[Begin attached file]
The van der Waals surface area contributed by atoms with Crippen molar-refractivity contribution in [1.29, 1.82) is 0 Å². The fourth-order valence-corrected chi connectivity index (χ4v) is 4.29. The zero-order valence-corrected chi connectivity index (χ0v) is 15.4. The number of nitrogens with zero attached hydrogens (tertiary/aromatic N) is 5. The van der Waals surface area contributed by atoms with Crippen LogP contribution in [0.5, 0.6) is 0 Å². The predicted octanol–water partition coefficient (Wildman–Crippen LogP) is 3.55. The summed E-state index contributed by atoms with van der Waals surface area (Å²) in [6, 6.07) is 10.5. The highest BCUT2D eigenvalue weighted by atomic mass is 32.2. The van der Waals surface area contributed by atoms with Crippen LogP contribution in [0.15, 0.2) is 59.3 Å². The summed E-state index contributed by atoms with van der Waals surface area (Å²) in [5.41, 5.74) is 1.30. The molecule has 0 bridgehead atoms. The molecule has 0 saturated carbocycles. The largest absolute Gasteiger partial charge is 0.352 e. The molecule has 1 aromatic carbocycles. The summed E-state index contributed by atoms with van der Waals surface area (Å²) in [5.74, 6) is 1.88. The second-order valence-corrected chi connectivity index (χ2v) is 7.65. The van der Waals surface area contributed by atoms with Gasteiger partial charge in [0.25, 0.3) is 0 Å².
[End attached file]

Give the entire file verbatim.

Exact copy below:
The van der Waals surface area contributed by atoms with Crippen molar-refractivity contribution in [1.29, 1.82) is 0 Å². The fourth-order valence-corrected chi connectivity index (χ4v) is 4.29. The zero-order valence-corrected chi connectivity index (χ0v) is 15.4. The number of nitrogens with zero attached hydrogens (tertiary/aromatic N) is 5. The van der Waals surface area contributed by atoms with Crippen LogP contribution in [0.5, 0.6) is 0 Å². The predicted octanol–water partition coefficient (Wildman–Crippen LogP) is 3.55. The summed E-state index contributed by atoms with van der Waals surface area (Å²) in [6, 6.07) is 10.5. The highest BCUT2D eigenvalue weighted by atomic mass is 32.2. The van der Waals surface area contributed by atoms with Crippen LogP contribution in [0.15, 0.2) is 59.3 Å². The summed E-state index contributed by atoms with van der Waals surface area (Å²) in [5.41, 5.74) is 1.30. The molecule has 0 bridgehead atoms. The molecule has 0 saturated carbocycles. The largest absolute Gasteiger partial charge is 0.352 e. The molecule has 1 aromatic carbocycles. The summed E-state index contributed by atoms with van der Waals surface area (Å²) in [5.74, 6) is 1.88. The second-order valence-corrected chi connectivity index (χ2v) is 7.65. The van der Waals surface area contributed by atoms with Gasteiger partial charge in [0.25, 0.3) is 0 Å².